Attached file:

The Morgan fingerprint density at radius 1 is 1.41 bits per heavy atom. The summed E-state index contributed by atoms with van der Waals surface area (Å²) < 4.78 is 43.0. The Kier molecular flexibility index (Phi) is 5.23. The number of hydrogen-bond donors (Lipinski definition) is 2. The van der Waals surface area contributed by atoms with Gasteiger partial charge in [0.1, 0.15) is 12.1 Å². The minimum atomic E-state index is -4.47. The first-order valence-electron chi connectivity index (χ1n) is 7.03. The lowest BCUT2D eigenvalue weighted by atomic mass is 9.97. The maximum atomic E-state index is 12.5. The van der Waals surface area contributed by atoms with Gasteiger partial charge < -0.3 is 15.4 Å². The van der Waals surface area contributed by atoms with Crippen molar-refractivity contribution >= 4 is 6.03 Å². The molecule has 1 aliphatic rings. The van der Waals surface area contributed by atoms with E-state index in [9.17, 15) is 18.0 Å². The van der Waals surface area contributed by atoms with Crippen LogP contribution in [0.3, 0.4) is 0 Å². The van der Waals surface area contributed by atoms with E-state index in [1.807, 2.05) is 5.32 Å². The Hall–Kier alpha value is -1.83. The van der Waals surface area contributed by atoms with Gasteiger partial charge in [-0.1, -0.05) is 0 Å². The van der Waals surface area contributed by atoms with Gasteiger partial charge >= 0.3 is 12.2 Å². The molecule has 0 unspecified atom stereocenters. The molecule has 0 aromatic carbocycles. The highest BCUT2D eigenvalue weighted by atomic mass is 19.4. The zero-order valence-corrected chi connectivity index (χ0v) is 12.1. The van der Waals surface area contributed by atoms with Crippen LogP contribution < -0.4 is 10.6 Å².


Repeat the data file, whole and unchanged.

The Morgan fingerprint density at radius 1 is 1.41 bits per heavy atom. The summed E-state index contributed by atoms with van der Waals surface area (Å²) < 4.78 is 43.0. The Kier molecular flexibility index (Phi) is 5.23. The number of hydrogen-bond donors (Lipinski definition) is 2. The van der Waals surface area contributed by atoms with Gasteiger partial charge in [0.1, 0.15) is 12.1 Å². The minimum atomic E-state index is -4.47. The first-order valence-electron chi connectivity index (χ1n) is 7.03. The lowest BCUT2D eigenvalue weighted by atomic mass is 9.97. The maximum atomic E-state index is 12.5. The van der Waals surface area contributed by atoms with Gasteiger partial charge < -0.3 is 15.4 Å². The van der Waals surface area contributed by atoms with Crippen molar-refractivity contribution >= 4 is 6.03 Å². The molecule has 1 aliphatic rings. The van der Waals surface area contributed by atoms with E-state index in [9.17, 15) is 18.0 Å². The van der Waals surface area contributed by atoms with Crippen LogP contribution in [0.3, 0.4) is 0 Å². The van der Waals surface area contributed by atoms with E-state index in [1.807, 2.05) is 5.32 Å². The Hall–Kier alpha value is -1.83. The van der Waals surface area contributed by atoms with Gasteiger partial charge in [-0.1, -0.05) is 0 Å². The van der Waals surface area contributed by atoms with Gasteiger partial charge >= 0.3 is 12.2 Å². The molecule has 0 unspecified atom stereocenters. The molecule has 0 aromatic carbocycles. The highest BCUT2D eigenvalue weighted by atomic mass is 19.4. The zero-order valence-corrected chi connectivity index (χ0v) is 12.1. The van der Waals surface area contributed by atoms with Crippen LogP contribution < -0.4 is 10.6 Å².